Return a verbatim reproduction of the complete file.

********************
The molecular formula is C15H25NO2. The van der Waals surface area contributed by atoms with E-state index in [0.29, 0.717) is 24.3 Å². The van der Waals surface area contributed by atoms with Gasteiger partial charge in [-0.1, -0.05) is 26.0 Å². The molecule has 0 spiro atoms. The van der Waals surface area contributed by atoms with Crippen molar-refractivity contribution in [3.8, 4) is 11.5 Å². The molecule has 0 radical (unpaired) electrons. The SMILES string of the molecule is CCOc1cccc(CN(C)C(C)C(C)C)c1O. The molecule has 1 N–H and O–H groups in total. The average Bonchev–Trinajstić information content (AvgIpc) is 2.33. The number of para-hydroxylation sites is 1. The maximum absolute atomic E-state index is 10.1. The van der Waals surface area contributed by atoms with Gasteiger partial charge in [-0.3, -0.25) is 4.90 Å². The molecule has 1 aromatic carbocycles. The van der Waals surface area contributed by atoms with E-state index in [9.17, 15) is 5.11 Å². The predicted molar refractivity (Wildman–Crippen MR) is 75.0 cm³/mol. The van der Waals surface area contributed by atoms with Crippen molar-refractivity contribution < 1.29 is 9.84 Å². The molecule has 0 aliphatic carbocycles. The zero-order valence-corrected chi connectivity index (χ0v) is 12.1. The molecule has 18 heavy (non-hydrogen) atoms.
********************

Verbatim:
The molecular formula is C15H25NO2. The van der Waals surface area contributed by atoms with E-state index in [0.29, 0.717) is 24.3 Å². The van der Waals surface area contributed by atoms with Gasteiger partial charge in [-0.1, -0.05) is 26.0 Å². The molecule has 0 spiro atoms. The van der Waals surface area contributed by atoms with Crippen molar-refractivity contribution in [3.8, 4) is 11.5 Å². The molecule has 0 radical (unpaired) electrons. The SMILES string of the molecule is CCOc1cccc(CN(C)C(C)C(C)C)c1O. The molecule has 1 N–H and O–H groups in total. The average Bonchev–Trinajstić information content (AvgIpc) is 2.33. The number of para-hydroxylation sites is 1. The maximum absolute atomic E-state index is 10.1. The van der Waals surface area contributed by atoms with Gasteiger partial charge in [-0.3, -0.25) is 4.90 Å². The molecule has 1 aromatic carbocycles. The van der Waals surface area contributed by atoms with E-state index in [9.17, 15) is 5.11 Å². The predicted molar refractivity (Wildman–Crippen MR) is 75.0 cm³/mol. The van der Waals surface area contributed by atoms with Crippen molar-refractivity contribution < 1.29 is 9.84 Å². The molecule has 0 aliphatic carbocycles. The zero-order valence-corrected chi connectivity index (χ0v) is 12.1. The molecule has 18 heavy (non-hydrogen) atoms.